Friday, February 05, 2016

Vintage Photo Friday - Knitting Helps

Women of the Jewish Peoples Fraternal Order Knit for WWII Soldiers. 1943, LA Public Library Photo Archives
The Jewish Peoples Fraternal Order was a Jewish cultural, political and educational fraternal organization with it's roots in Canada. It was formed in the 1920s to assist immigrants with labor unions, insurance, business loans, medical care, summer camps for children and education. It was a division of the Workmen's Circle. The JPFO was often associated with the Communist Party. It was disbanded during the McCarthy era of the early 1950s, however many secular and cultural Jewish organizations continue to this day with their roots in the JPFO.
Above are a group of women, knitting for soldiers during World War II. They are a serious bunch. Today, we have many charity organizations that collect knitted items for soldiers, refugees, children in need, babies in hospitals and more. There are as many charity groups as there are people in the world. My knitting guild, The El Segundo Slipt Stitchers donates to at least 20 different charities. There are also many groups on Ravelry, specific to charity knitting.
Knitting and Crochet aren't always about making holiday gifts for your friends and family or a beautiful shawl or sweater to impress your friends. If you have this skill, it's wonderful to share it with people less fortunate. I try to donate at least one object a month to one of the various charities that my Guild supports. I collect chemotherapy caps for my Cousin Audra's clinic where she is a nurse. It's the UC San Francisco Center for Reproductive Health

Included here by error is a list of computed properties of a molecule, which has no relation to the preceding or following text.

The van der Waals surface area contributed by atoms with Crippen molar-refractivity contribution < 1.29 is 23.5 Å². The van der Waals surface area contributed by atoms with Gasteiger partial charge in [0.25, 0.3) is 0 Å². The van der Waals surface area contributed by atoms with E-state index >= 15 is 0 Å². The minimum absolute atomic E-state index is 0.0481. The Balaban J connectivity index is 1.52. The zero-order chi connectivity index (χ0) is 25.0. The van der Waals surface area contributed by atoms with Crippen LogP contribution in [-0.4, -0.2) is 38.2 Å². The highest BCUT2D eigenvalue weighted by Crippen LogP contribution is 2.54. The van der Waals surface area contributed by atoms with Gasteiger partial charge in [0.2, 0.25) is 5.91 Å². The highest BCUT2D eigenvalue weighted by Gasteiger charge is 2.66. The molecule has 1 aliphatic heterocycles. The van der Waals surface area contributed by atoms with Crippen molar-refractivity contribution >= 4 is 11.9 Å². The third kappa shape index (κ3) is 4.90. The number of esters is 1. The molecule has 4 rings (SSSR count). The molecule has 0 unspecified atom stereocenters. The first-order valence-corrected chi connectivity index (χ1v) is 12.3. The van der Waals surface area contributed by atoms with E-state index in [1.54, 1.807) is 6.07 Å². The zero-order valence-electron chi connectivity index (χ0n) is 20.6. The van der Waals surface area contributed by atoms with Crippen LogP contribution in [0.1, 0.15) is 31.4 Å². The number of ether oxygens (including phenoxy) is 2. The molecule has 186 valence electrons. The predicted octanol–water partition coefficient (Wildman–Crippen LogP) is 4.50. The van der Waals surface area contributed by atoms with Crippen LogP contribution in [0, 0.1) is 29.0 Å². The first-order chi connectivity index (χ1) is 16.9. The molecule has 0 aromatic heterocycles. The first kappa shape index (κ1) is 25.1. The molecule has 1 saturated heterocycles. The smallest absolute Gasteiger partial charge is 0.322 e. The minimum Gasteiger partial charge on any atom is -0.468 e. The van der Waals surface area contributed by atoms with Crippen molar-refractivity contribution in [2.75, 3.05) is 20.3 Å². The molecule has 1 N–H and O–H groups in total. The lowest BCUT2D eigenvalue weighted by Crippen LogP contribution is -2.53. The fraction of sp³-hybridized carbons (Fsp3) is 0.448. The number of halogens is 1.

Chemo Caps Crocheted and Knit by my Yarny Friends

Audra's group harvests eggs for women of childbearing age and freezes them so that they can have biological children post chemotherapy (chemo kills their fertility because it kills the eggs).  Audra’s patients absolutely LOVE receiving the hats and always get very emotional at the kindness of strangers. This is the first hat they receive before losing all of their hair due to the chemotherapy treatments.  Audra has a small supply of soft chemo hats that she likes to give to her patients receiving chemo, about 1-2 ladies a week, but her supply is limited. My yarny friends from many of my knit groups have been contributing hats on a monthly basis for over 3 years! Thank you for continuing these acts of charity in the tradition of my JPFO ancestors.  Your acts of kindness are a mitzvah!
Contact me at if you'd like to contribute a hat!

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Wednesday, February 03, 2016

Important Sweater

It's time to knit an important sweater. By important, I mean with really nice yarn! I knit and/or crochet all sorts of things, however, I was raised during the Age of Acrylic and I just cannot get used to using large amounts of expensive wool for a big project like a sweater.
I was lucky, over the holidays, to receive a few gift certificates. Since I have everything I could possibly need in this world, I decided to splurge on yarn as my giftie. I am now the proud owner of many skeins of Malabrigo Rios Yarn in the Pearl Ten colorway, as well as six skeins of Noro Silk Garden, Colorway #381. I love it when a solid yarn (Malabrigo) is striped with Noro using the garter stitch (see below).
Malabrigo + Noro = Cool Garter Stripes